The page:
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"Mrs Fred Allen"
"An actor's popularity is fleeting. His success has the life expectancy of a small boy who is about to look into a gas tank with a lighted match."
In the States, he billed himself as "Freddy James and 'His Misses'" to acknowledge that juggling had become less important to his act. Booked for several weeks on the Western Vaudeville circuit, then the Pantages circuit, the work and the travel were hard and constant. Life on the road was filled with trial and adventure, and his act constantly improved.
Agent Mark Leddy booked him a return engagement to New York, handed him over to the Bostock Brothers agency, arranged to change his name so that he could demand a higher salary, and make his splash in Big Time Vaudeville. From 1917-1919, he just didn't quite make it. Not that his act was bad, but circumstance seemed to conspire to get him canned after a night or two in the big time theaters. In 1919 he was able to get a salary of $225 in the Big Time on the Keith Circuit, but wasn't offered a long term contract. His former agent, Mark Leddy was able to get him a contract with the Loew's and Pantages' small time circuits for a full year of work. At $275 weekly, the big time could wait.
He still had the travel and hard work, but now as a Head Liner with experience, the rewards and satisfaction were greater. He was finally offered a contract with the prestigious Keith Circuit for $325 a week, but agent Leddy advised him that the Shubert brothers were beginning a circuit to compete with the Keith, and would be desperate for talent. The Schubert's did hire him, for $400 weekly. J.J. Schubert saw him whenever he played in New York, and offered him a spot in the coming Broadway revue, The Passing Show of 1922.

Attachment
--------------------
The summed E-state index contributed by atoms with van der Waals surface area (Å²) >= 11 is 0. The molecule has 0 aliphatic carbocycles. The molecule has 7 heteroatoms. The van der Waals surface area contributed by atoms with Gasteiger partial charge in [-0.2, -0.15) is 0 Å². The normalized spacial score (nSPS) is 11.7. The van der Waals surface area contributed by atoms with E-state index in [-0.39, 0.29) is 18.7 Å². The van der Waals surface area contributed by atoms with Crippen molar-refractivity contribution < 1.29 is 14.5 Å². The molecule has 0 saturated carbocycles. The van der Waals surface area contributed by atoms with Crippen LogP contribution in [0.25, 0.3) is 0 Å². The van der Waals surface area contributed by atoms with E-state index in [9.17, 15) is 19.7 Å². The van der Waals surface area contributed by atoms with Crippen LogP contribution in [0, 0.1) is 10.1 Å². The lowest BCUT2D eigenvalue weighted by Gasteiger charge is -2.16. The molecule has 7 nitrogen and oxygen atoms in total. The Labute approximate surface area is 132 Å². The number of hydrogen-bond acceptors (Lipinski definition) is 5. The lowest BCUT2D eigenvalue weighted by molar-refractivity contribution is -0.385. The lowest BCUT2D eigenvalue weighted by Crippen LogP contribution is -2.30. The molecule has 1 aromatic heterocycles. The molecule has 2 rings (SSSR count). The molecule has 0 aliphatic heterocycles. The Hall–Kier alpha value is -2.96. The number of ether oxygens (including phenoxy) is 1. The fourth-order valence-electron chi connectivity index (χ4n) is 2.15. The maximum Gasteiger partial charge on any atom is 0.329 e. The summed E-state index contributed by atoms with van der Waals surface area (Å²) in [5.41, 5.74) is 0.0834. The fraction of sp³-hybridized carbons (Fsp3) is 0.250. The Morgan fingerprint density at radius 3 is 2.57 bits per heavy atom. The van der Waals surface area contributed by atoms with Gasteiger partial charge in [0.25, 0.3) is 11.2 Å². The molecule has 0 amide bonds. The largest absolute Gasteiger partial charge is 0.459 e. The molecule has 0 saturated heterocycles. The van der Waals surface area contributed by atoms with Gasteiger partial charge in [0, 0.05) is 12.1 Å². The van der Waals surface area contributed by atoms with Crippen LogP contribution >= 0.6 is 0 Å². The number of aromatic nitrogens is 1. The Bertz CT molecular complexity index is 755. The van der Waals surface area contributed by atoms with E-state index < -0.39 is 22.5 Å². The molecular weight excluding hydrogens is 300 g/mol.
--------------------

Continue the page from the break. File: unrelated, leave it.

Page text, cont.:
The role of a monologist in a revue is to appear in front of the curtain and give the audience some laughs while the scenery is being changed for the next scene. The writers of The Passing Show naturally concentrated their efforts on material for the stars, so Allen was left to come up with his own material. One gag that exceeded expectations was "Old Joke Cemetery." Allen had a curtain painted as a graveyard, on the tombstones were painted the punch lines to 46 old jokes.
Touring a show after its run in New York was important to its profitability. The Passing Show spent six months in Chicago. While in Chicago Allen began seeing one of the chorus girls, Portland Hoffa. In order to maximize the profit of a show, after it had been on the road for a time, Schubert would often replace much of the talent below the star level. Allen was cut from the show in Williamsburg, Pennsylvania, as the show was getting ready to go to California. The big problem with that was the Old Joke Cemetery curtain was not property of the show, but of one Fred Allen. Not having the curtain in the show would have meant adding another song or dance number. Allen told Schubert that he had consulted a lawyer who would serve an injunction prohibiting The Passing Show from leaving Williamsburg with the curtain until his claim was settled. However, he was willing to rent the curtain to the company for $50/ week until the show closed. Schubert sent instructions to have the curtain returned to New York, but to first have it photographed so he could have a copy made up. This ruse backfired, however. The photo was not developed until after the curtain was shipped, and it hopelessly underexposed. "Justice triumphed."